In her student leader role as ASGCU community engagement director, Maria Rodriguez Pereira has helped bring together a team of students who host such events as Midnight Breakfast and The Riff Off. (Photo by Ralph Freso)

I’m entering my second year as an ASGCU leader, and I have made strong friendships with the team. This year, I am the community engagement director. I oversee two coordinators and host events such as Midnight Breakfast. I’ve always had a passion for planning events, and with this role, I am doing just that.

Recently, we hosted The Riff Off. We had an amazing turnout of over 1,000 people, a record-breaking number for that event from any year prior. The planning process was so much fun, and I hope to continue working in the event industry after graduation.

With the recent tragedy of Lahaina, my community of Maui is hurting. We have received tremendous help from individuals, organizations and even celebrities through donations and simply coming together for emotional support. The loss and trauma the Lahaina community experienced will never be forgotten, but having support from other communities gives us hope things will be OK. Experiencing that same support from my ASGCU family also helped me feel better. It is an ongoing road to long-term recovery, but with the help of a village, anything is possible.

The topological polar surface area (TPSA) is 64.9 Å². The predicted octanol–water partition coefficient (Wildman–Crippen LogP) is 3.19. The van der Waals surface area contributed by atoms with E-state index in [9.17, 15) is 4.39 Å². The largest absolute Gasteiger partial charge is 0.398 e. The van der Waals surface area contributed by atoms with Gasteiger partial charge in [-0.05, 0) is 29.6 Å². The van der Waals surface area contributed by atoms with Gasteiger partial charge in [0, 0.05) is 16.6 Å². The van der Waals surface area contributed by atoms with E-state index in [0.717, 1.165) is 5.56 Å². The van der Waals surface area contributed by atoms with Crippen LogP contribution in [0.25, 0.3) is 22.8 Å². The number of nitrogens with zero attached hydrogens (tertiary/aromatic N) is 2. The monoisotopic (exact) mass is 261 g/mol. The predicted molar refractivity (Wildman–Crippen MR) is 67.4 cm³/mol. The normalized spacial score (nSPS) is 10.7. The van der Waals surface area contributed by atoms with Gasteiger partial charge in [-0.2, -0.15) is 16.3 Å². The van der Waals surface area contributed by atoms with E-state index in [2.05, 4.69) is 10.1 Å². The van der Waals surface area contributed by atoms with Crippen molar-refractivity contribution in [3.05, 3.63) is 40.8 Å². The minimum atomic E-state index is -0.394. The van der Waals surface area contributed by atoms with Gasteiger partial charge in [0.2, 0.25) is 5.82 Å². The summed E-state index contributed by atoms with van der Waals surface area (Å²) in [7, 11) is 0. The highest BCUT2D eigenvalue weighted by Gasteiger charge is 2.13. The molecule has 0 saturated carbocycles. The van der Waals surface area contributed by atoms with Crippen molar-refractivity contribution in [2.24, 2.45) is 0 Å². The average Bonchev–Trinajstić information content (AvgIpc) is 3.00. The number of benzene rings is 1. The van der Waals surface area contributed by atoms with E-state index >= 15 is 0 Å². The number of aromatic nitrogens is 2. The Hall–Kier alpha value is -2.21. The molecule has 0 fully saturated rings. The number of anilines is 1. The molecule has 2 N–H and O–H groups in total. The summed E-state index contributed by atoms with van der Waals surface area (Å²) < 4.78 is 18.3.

ABOUT THE WRITER: Maria Rodriguez Pereira is a senior studying marketing and advertising and is scheduled to graduate in April. She is involved in ASGCU as the community engagement director and is a student worker at The Riverbed. Whenever she has downtime, she loves hanging out with friends, going to fitness classes and attending any GCU event. She wants to work in the event-planning industry or find a job in social media marketing.

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Bible Verse

(Moses addressed Israel, reminding them of God's deliverance of them from Egypt, and His commands given to them:) "You saw with your own eyes the great trials, the miraculous signs and wonders, the mighty hand and outstretched arm, with which the Lord your God brought you out (from bondage and delivered you.). The Lord your God will do the same to all the peoples you now fear." (Deuteronomy 7:19)